Kilpatrick, like many Cavalry officers from the North and South, had dreams of great daring-do, but was known to some peers and subordinates as “KillCavalry” for his reckless behavior. However, many, including Lincoln, believed that more of this type of risk taking was necessary to dislodge a stubborn foe in Virginia. Kilpatrick had no problem attracting another officer of similar ideals, named Colonel Ulric Dahlgren. Dahlgren, the son of a Union Admiral, had made his name in previous engagements, including chasing Lee’s forces out of Maryland after Gettysburg, and lost a leg for his work. Having recovered and sporting a prosthetic leg, Dahlgren was ready for more grandiose riding.

The Kilpatrick Dahlgren Raid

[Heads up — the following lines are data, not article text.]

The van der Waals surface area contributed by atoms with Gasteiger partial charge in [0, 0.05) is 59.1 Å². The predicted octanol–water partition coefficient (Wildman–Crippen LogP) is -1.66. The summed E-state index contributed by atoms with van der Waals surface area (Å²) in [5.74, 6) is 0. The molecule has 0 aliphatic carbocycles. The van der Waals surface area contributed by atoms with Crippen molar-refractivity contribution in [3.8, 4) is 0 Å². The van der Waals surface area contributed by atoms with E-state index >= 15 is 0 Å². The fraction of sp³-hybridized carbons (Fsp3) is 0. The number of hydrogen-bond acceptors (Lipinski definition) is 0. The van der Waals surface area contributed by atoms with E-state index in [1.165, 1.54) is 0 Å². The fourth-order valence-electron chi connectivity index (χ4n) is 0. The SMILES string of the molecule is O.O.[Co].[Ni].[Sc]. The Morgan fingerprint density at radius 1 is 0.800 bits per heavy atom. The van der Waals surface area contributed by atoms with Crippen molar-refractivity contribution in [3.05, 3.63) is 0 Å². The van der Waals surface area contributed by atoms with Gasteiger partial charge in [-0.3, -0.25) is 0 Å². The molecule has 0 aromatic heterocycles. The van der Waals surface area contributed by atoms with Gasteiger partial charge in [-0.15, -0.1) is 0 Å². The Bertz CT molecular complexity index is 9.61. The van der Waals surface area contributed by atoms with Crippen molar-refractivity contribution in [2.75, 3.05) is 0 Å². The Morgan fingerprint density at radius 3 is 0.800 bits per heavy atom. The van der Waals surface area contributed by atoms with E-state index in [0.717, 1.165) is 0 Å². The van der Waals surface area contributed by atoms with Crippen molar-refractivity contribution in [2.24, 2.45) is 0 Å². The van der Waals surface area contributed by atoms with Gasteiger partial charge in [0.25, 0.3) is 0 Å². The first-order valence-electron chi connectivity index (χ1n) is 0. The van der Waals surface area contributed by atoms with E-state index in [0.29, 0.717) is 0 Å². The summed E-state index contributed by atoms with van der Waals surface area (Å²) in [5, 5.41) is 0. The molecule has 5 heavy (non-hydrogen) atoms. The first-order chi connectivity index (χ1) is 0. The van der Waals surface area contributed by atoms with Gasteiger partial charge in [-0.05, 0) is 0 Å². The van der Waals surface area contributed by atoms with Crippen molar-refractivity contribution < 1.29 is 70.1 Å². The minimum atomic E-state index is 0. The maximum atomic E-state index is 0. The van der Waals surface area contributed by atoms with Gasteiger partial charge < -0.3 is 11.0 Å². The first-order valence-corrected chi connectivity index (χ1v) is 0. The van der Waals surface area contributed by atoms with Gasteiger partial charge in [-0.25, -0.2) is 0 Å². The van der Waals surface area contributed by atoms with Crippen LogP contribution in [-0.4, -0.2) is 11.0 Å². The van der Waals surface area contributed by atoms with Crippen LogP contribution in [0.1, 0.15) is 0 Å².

The operation started just before midnight on the night of the 28th of February 1864. They were aided by a diversionary attack further west by General Sedgewick and a Cavalry Brigade commander who probably would have longed to have been involved in the raid. His name was George Armstrong Custer. The diversion drew the Rebels west and cleared a path for Kilpatrick and Dahlgren. Custer was especially effective in drawing the Confederates on a wild goose chase as far away as Charlottesville. Leaving Elys Ford at the Rapidan River, north of Chancellorsville, the The Kilpatrick Dahlgren raid set out at a good cavalry pace and reached Spotsylvania courthouse by leap day, 1864. Here, they split forces with Kilpatrick heading straight into Richmond from the north with 7/8ths of the force. Dahlgren took a wide, westerly path to enter Richmond from the southwest with a force of approximately 500. The idea was to give the impression that the city was being attacked from multiple sides and cause panic long enough to get the prisoners out. If they could destroy a few things in Richmond, all the better.